The media might finally be tiring of the profane, misogynistic blogger Perez Hilton. On his Dec. 2 interview on "The View," the five female hosts of the show relentlessly fired at him from every angle, ranging from his exploitation of children to his infamous reputation of outing gays. This was especially surprising considering the way Hilton has been treated by the media elite in the past.
For years, broadcast and cable networks and even newspapers have presented Hilton's offensive blog - dubbed a "tastemaker" by the LA Times - as harmless and entertaining. In 2007, ABC's Jake Tapper called it "snarky, amusing, cool and fishy," and, in 2009, CBS correspondent Erica Hill called Hilton's commentary "a little tongue-in-cheek, maybe some snide remarks here about some perhaps not so flattering moments."
Yesterday, though, during his appearance on "The View," Hilton might have finally realized that his love affair with the media won't last forever.
Over the last decade, Rod Stewart has put a lot of work into cleaning up his act to give the appearance of growing old gracefully. But as a Dec. 1 appearance on ABC's "The View" proved, underneath the torch-songs and the lounge singer exterior, he's still Mr. "Do Ya Think I'm Sexy." Stewart defended American Idol runner-up Adam Lambert's sordid sexual act at the American Music Awards, saying, "It's rock 'n roll."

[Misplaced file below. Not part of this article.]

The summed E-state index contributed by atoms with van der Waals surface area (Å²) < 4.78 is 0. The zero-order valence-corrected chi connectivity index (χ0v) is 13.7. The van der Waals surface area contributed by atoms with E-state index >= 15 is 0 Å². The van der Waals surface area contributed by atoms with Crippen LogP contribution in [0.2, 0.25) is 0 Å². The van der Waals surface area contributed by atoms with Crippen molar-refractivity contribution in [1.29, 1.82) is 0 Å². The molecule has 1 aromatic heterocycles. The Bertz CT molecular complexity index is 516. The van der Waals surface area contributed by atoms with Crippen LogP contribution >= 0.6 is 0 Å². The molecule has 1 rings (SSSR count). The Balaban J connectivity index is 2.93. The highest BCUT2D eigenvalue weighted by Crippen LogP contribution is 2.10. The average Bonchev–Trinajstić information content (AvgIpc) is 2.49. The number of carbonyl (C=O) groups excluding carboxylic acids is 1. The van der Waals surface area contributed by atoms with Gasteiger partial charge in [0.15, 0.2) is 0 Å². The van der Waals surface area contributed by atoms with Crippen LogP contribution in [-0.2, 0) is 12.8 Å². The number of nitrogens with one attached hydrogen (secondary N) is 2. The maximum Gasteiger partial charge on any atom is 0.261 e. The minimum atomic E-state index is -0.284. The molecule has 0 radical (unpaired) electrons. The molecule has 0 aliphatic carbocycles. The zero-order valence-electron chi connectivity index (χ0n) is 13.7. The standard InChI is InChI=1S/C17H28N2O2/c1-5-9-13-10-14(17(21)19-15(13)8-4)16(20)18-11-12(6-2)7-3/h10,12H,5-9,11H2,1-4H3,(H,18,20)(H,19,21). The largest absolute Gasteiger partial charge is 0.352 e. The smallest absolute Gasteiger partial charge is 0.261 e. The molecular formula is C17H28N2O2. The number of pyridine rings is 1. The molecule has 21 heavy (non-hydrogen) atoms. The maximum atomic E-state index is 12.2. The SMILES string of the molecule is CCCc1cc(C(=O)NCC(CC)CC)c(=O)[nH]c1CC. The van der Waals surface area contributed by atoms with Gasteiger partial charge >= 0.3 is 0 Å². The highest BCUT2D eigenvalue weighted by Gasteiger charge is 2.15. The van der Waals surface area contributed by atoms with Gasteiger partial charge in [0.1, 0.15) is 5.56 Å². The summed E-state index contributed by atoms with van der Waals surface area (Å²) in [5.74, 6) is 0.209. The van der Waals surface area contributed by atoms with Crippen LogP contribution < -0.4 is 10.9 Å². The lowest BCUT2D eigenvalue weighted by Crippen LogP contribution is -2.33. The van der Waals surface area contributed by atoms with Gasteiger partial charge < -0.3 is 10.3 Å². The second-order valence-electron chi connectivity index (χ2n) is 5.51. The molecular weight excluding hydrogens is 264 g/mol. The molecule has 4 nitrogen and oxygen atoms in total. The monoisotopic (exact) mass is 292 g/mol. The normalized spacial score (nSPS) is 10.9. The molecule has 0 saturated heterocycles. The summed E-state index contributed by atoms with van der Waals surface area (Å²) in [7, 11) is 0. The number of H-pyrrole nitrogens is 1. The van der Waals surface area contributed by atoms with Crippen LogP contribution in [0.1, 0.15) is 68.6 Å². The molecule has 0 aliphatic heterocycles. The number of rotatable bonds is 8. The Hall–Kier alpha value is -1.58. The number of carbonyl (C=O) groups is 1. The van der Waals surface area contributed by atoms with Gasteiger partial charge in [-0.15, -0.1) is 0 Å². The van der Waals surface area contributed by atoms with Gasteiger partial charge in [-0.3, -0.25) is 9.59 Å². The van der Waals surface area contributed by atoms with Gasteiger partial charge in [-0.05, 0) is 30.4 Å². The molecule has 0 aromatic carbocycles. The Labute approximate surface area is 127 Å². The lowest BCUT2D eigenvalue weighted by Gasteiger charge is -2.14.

Lambert's over-the-top, in-your-face AMA performance last week featured male dancers on leashes, an open-mouth kiss between Lambert and his male keyboardist, and simulated oral sex, both male-on-male and female-on-male.
Even MTV has admitted that Lambert's AMA performance was "one that frequently crossed the border from sexy to rather graphic, and which put some previous provocative awards-show appearances by Madonna to shame."
There's nothing like tuning into an episode of "The View" for a little exploration of social sensitivities in the modern American culture.
In keeping with that tradition, on Black Friday, a term used to describe the Friday following Thanksgiving, which is the beginning of the traditional Christmas shopping season, the use of the word "black" to mark this occasion was a topic of discussion on "The View" for its potential "racist" implications.
Co-hosts Whoopi Goldberg and Joy Behar, who has her own primetime HLN cable show, debated the use of "black" on the Nov. 27 pre-recorded broadcast. Goldberg, a black woman, took the meaning to be a positive and that there was nothing wrong with it used that way. Behar, however, was trouble with the word "black" used in conjunction with Friday, taking the meaning as a negative (emphasis added):
On Oct. 22, ABC's "The View" tsked at "the media" for presenting an alleged suspect as guilty. The focus of their discussion was Nicole Howell, a former high school teacher that was accused of having sex with a 16-year-old student but has since been acquitted of the charges.